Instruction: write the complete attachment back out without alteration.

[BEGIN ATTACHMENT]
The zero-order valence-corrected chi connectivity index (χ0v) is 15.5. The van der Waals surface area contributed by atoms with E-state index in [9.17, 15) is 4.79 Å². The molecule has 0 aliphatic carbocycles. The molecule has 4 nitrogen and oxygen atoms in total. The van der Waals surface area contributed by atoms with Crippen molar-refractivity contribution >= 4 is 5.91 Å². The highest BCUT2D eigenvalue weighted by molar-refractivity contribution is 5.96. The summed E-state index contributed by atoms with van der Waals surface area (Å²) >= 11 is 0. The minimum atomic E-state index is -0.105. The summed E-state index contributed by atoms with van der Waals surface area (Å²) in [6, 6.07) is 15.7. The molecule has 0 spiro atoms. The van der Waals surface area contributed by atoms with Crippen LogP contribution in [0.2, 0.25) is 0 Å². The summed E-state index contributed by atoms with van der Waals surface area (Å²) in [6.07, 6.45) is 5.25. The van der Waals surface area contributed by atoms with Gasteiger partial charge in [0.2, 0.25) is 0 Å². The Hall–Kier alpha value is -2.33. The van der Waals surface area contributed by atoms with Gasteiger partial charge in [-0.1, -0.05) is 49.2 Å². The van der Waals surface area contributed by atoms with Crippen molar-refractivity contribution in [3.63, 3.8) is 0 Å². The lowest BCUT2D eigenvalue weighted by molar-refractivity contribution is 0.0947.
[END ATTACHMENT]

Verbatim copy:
The zero-order valence-corrected chi connectivity index (χ0v) is 15.5. The van der Waals surface area contributed by atoms with E-state index in [9.17, 15) is 4.79 Å². The molecule has 0 aliphatic carbocycles. The molecule has 4 nitrogen and oxygen atoms in total. The van der Waals surface area contributed by atoms with Crippen molar-refractivity contribution >= 4 is 5.91 Å². The highest BCUT2D eigenvalue weighted by molar-refractivity contribution is 5.96. The summed E-state index contributed by atoms with van der Waals surface area (Å²) >= 11 is 0. The minimum atomic E-state index is -0.105. The summed E-state index contributed by atoms with van der Waals surface area (Å²) in [6, 6.07) is 15.7. The molecule has 0 spiro atoms. The van der Waals surface area contributed by atoms with Crippen LogP contribution in [0.2, 0.25) is 0 Å². The summed E-state index contributed by atoms with van der Waals surface area (Å²) in [6.07, 6.45) is 5.25. The van der Waals surface area contributed by atoms with Gasteiger partial charge in [0.2, 0.25) is 0 Å². The Hall–Kier alpha value is -2.33. The van der Waals surface area contributed by atoms with Gasteiger partial charge in [-0.1, -0.05) is 49.2 Å². The van der Waals surface area contributed by atoms with Crippen molar-refractivity contribution in [3.63, 3.8) is 0 Å². The lowest BCUT2D eigenvalue weighted by molar-refractivity contribution is 0.0947.